Unfortunately, we don’t have much to say about the coffee. There are a few locally-owned coffee shops in Chattanooga, and we did our damnedest to support them. Sadly, though, both of the ones we hit up had terrible espresso. Great reviews, great spaces, very popular…but nothing matters if you can’t make a solid espresso. This didn’t please us at all, but we’ll be sure to check out some other ones and give these unmentionables another shot when we return. So, it was Starbucks for us after those disappointments.
Food, though. Oh, the food! We barely scratched the surface, but after reading reviews and endlessly questioning locals, we fell head-over-heels for some of these places.
Thai Smile was pretty good, but we’ve had better Thai food. Decent, with great service, though!
We miss Indian food since we spend most of our time in the south of Spain, so we immediately searched out some of that goodness. Sitar hit the spot! Very delicious, emotionally pleasing, and nice staff. Definitely worth a stop if you’re into Indian food like we are.
Barbecue time! Locals will give you their own opinions about the best, and it can get fierce. We landed at Chatt Smoke House, and it was to die for. We still have dreams about it. So. Many. Drools.
Last but probably the most amazing is Uncle Larry’s. You cannot even begin to understand the wonder of Uncle Larry’s until you eat at Uncle Larry’s. I mean…I can’t even. Ang still talks about it like she had a vision from the gods here. And I totally agree.
I mean. Whoa. Man.
And the dessert! Oh, the dessert. Ever had key lime cake? My, oh my.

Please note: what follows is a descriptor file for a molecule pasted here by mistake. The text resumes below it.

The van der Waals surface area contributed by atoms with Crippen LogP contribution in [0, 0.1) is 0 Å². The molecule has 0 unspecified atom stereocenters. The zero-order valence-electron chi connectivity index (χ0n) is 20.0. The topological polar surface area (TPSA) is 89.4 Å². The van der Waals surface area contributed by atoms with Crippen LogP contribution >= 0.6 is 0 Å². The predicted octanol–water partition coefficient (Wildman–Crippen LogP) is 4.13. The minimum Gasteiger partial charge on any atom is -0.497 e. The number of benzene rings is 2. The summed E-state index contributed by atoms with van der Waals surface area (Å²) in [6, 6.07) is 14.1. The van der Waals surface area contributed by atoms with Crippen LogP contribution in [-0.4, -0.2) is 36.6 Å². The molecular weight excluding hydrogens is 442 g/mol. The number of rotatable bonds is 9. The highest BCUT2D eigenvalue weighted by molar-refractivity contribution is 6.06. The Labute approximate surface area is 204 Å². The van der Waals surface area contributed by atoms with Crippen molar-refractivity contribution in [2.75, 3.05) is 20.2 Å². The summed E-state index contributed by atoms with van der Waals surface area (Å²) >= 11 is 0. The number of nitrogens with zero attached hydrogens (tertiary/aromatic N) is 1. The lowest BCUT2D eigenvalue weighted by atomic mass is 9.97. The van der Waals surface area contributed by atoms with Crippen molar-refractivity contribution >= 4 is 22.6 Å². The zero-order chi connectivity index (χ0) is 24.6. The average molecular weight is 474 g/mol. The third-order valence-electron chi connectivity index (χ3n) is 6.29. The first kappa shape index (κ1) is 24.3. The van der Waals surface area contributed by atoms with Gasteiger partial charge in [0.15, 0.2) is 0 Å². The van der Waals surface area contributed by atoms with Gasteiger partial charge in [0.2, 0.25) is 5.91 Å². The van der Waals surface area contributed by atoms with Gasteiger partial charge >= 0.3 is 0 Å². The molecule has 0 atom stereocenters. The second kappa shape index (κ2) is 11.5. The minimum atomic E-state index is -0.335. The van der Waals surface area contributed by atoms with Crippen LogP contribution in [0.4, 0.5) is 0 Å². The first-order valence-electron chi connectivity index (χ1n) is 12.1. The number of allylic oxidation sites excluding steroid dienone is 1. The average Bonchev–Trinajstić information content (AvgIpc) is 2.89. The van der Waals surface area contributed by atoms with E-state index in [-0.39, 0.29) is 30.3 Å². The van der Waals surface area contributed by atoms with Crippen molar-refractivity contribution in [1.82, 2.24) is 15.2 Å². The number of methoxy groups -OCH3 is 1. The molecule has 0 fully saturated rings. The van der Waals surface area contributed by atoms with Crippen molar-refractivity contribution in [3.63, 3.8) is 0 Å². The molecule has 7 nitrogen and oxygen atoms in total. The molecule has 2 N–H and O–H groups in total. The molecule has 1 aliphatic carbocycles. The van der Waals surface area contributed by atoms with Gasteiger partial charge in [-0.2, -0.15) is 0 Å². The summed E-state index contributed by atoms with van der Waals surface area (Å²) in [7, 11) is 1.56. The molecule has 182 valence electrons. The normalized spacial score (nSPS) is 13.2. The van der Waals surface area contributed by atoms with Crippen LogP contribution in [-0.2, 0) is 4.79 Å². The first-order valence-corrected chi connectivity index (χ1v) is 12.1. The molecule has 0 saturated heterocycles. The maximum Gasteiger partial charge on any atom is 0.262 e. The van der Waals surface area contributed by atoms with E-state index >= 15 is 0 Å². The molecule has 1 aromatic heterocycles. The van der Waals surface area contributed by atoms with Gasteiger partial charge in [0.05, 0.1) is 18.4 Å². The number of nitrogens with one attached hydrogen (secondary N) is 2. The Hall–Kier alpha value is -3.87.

You don’t even know! Woo-wee.
And the staff here. Such nice guys. We were fortunate enough to get some time talking to them about the food and the love that goes into it. Uncle Larry hung out with us for a while as well, and we had a blast shooting it with everyone during our visit.
We even got to pin ourselves up on the map for Seville!
While we feel as though we ate like royalty in Chattanooga, we have barely touched all the goodness here. The amount of delicious treats available – especially for a small city – is a wondrous thing.
Chattanooga is getting ever-more popular as time moves on, very much so due to the pride of its residents and the willingness and desire of the city to be something special.
Check it out, you won’t be disappointed. Even better, see us there because we’ve already planned our second visit!
Be sure to check out our other Fabric of America posts.
A very special and very big thanks to everyone in Chattanooga, especially all the fine folks we met at all the places we visited. Thanks to all of you for being so wonderful.
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Have you ever been to Chattanooga? If so, what’d you think? If not, what say ye? Let us know your thoughts in the comments!